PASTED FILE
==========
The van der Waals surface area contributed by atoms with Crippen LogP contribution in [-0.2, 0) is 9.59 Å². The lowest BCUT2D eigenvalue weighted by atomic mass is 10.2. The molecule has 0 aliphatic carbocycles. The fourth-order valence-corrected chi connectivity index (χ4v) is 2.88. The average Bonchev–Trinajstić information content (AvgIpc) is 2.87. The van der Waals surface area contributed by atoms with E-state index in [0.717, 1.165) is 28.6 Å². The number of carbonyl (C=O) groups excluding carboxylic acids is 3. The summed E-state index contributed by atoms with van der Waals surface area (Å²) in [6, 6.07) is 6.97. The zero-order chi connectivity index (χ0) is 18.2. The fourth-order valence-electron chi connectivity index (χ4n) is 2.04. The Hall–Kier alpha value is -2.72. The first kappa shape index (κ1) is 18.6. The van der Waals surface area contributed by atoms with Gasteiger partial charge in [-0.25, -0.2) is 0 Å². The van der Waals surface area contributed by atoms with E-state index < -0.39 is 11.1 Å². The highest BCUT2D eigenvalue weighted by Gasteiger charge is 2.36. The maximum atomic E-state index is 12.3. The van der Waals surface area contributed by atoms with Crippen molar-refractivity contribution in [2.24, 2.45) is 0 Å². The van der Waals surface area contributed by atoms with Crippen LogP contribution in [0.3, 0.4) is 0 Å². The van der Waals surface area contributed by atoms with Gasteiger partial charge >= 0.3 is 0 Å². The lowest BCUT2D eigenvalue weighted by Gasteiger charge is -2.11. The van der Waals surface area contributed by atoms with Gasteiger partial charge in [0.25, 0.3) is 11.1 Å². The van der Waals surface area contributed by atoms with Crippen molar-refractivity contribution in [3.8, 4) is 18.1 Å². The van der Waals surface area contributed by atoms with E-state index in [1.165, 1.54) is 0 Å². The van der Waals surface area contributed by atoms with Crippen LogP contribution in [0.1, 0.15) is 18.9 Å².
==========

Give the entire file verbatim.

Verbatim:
The van der Waals surface area contributed by atoms with Crippen LogP contribution in [-0.2, 0) is 9.59 Å². The lowest BCUT2D eigenvalue weighted by atomic mass is 10.2. The molecule has 0 aliphatic carbocycles. The fourth-order valence-corrected chi connectivity index (χ4v) is 2.88. The average Bonchev–Trinajstić information content (AvgIpc) is 2.87. The van der Waals surface area contributed by atoms with E-state index in [0.717, 1.165) is 28.6 Å². The number of carbonyl (C=O) groups excluding carboxylic acids is 3. The summed E-state index contributed by atoms with van der Waals surface area (Å²) in [6, 6.07) is 6.97. The zero-order chi connectivity index (χ0) is 18.2. The fourth-order valence-electron chi connectivity index (χ4n) is 2.04. The Hall–Kier alpha value is -2.72. The first kappa shape index (κ1) is 18.6. The van der Waals surface area contributed by atoms with Gasteiger partial charge in [-0.25, -0.2) is 0 Å². The van der Waals surface area contributed by atoms with E-state index < -0.39 is 11.1 Å². The highest BCUT2D eigenvalue weighted by Gasteiger charge is 2.36. The maximum atomic E-state index is 12.3. The van der Waals surface area contributed by atoms with Crippen molar-refractivity contribution in [2.24, 2.45) is 0 Å². The van der Waals surface area contributed by atoms with Crippen LogP contribution in [0.3, 0.4) is 0 Å². The van der Waals surface area contributed by atoms with Gasteiger partial charge >= 0.3 is 0 Å². The lowest BCUT2D eigenvalue weighted by Gasteiger charge is -2.11. The van der Waals surface area contributed by atoms with Gasteiger partial charge in [0.25, 0.3) is 11.1 Å². The van der Waals surface area contributed by atoms with Crippen molar-refractivity contribution in [3.8, 4) is 18.1 Å². The van der Waals surface area contributed by atoms with E-state index in [1.165, 1.54) is 0 Å². The van der Waals surface area contributed by atoms with Crippen LogP contribution in [0.1, 0.15) is 18.9 Å².